Michael Young

Dirty little secret: Michael Young simply isn’t all that great

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All the drama between the Rangers and Michael Young is receiving an incredible amount of attention, but lost in the never-ending speculation about where he’ll wind up is that … well, Young just isn’t that great.

Texas made the mistake of giving Young a five-year contract that pays him like a superstar and six straight All-Star appearances–including the game-winning hit off Trevor Hoffman in 2006–makes him a household name for the average fan. Beyond that, Young’s skill set and home ballpark both lend themselves to a hitter being overrated.

Last night on Twitter fans from just about every team were thinking up ways to acquire Young and most of them didn’t seem to realize that the Rangers are essentially just trying to dump as much of the $48 million he’s owed during the next three seasons as possible. There’s no need for any team to actually send the Rangers anything of significant value in return and there’s no reason for any team to take on more than, say, half of that contract.

Batting averages, Gold Gloves, and leadership come up over and over again whenever someone makes the case for acquiring Young, but those things are all problematic in terms of evaluating his current status. For instance, Young has a .300 career batting average with five 200-hit seasons, which is obviously impressive. However, it’s a pretty empty .300, as Young has never hit 25 homers or drawn 60 walks in a season. Among all the hitters with at least 2,000 plate appearances since 2000 his .795 OPS ranks 97th. And even that overstates his production, because Young has benefited tremendously from Texas’ hitter-friendly ballpark.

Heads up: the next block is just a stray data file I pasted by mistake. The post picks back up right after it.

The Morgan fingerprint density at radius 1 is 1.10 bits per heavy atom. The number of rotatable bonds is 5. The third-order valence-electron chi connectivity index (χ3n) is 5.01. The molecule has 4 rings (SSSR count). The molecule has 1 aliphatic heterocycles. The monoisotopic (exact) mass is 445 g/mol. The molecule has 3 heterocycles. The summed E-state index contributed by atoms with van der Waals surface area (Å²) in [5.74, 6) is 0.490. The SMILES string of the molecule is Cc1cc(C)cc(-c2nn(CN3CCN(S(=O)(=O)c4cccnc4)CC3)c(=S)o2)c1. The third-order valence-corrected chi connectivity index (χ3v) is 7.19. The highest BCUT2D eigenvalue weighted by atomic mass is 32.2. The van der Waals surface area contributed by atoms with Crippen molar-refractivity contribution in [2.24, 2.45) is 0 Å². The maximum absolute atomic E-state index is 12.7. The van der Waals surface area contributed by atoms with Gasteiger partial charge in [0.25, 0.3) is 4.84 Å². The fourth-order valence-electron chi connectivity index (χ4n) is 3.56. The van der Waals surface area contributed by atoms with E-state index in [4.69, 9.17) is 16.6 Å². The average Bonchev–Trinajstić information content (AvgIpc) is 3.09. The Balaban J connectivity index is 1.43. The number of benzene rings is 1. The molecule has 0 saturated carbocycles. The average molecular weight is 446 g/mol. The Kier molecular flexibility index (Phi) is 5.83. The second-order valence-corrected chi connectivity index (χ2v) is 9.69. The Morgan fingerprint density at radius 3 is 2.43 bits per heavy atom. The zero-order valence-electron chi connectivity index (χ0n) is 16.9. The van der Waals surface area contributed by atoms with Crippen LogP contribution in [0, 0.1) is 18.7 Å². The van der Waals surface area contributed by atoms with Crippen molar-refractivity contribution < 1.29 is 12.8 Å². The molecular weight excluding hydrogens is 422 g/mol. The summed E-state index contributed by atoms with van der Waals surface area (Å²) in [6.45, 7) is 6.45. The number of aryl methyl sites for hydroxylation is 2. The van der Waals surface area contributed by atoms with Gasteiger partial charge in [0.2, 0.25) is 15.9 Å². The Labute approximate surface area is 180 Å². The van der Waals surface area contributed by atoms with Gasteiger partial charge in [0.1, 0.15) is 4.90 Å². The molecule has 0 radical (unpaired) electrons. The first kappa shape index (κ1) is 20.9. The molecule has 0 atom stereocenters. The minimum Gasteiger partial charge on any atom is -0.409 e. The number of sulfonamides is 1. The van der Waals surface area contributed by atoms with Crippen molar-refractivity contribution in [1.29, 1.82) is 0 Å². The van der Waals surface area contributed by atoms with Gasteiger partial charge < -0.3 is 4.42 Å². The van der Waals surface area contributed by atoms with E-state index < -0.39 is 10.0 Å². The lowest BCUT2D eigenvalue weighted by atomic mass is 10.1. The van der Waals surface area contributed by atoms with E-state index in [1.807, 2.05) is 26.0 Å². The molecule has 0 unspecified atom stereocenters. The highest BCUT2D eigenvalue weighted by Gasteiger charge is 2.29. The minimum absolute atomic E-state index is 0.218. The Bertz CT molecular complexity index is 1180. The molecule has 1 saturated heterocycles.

He’s hit .279 with a .322 on-base percentage and .411 slugging percentage on the road during his career for a measly .733 OPS, including a .679 OPS away from home in 2010. Adjusted OPS+ takes ballparks into account and Young’s career mark is 105, which is just slightly better than the average of 100 and ranks second-lowest among all hitters with a .300 batting average and 5,000 plate appearances since the mound was lowered in 1969. His batting averages and hit totals look great, but his overall production is mediocre and has been boosted significantly by a hitter-friendly ballpark.

As for the Gold Glove, those should have stopped meaning anything to anyone sometime between Rafael Palmeiro winning in 1999 despite playing 135 games at designated hitter and Derek Jeter having more than all but four shortstops in baseball history. Texas was thrilled to make room for Elvis Andrus in 2009 by moving Young to third base and signed Adrian Beltre this offseason in large part because Young’s defense at third base was sub par. Ultimate Zone Rating pegged Young as 10.2 runs below average per 150 games at shortstop and 7.5 runs below average per 150 games at third base. The notion that he’s above average, let alone an elite defender, is driven entirely by an incredibly flawed award that he didn’t deserve to begin with.

Young’s “leadership” is obviously impossible to quantify like his hitting and defense, but it’s worth noting that prior to the Rangers’ run to the World Series last season Young had the third-most games of any active player without reaching the playoffs. That’s not his fault, of course, but it does speak to the idea that his “leadership” can somehow cause a team to out-perform their talent. Maybe it did last season, but a) the Rangers clearly aren’t too worried about losing it, and b) even with his leadership Texas has had just three winning seasons in his 11 years with the team.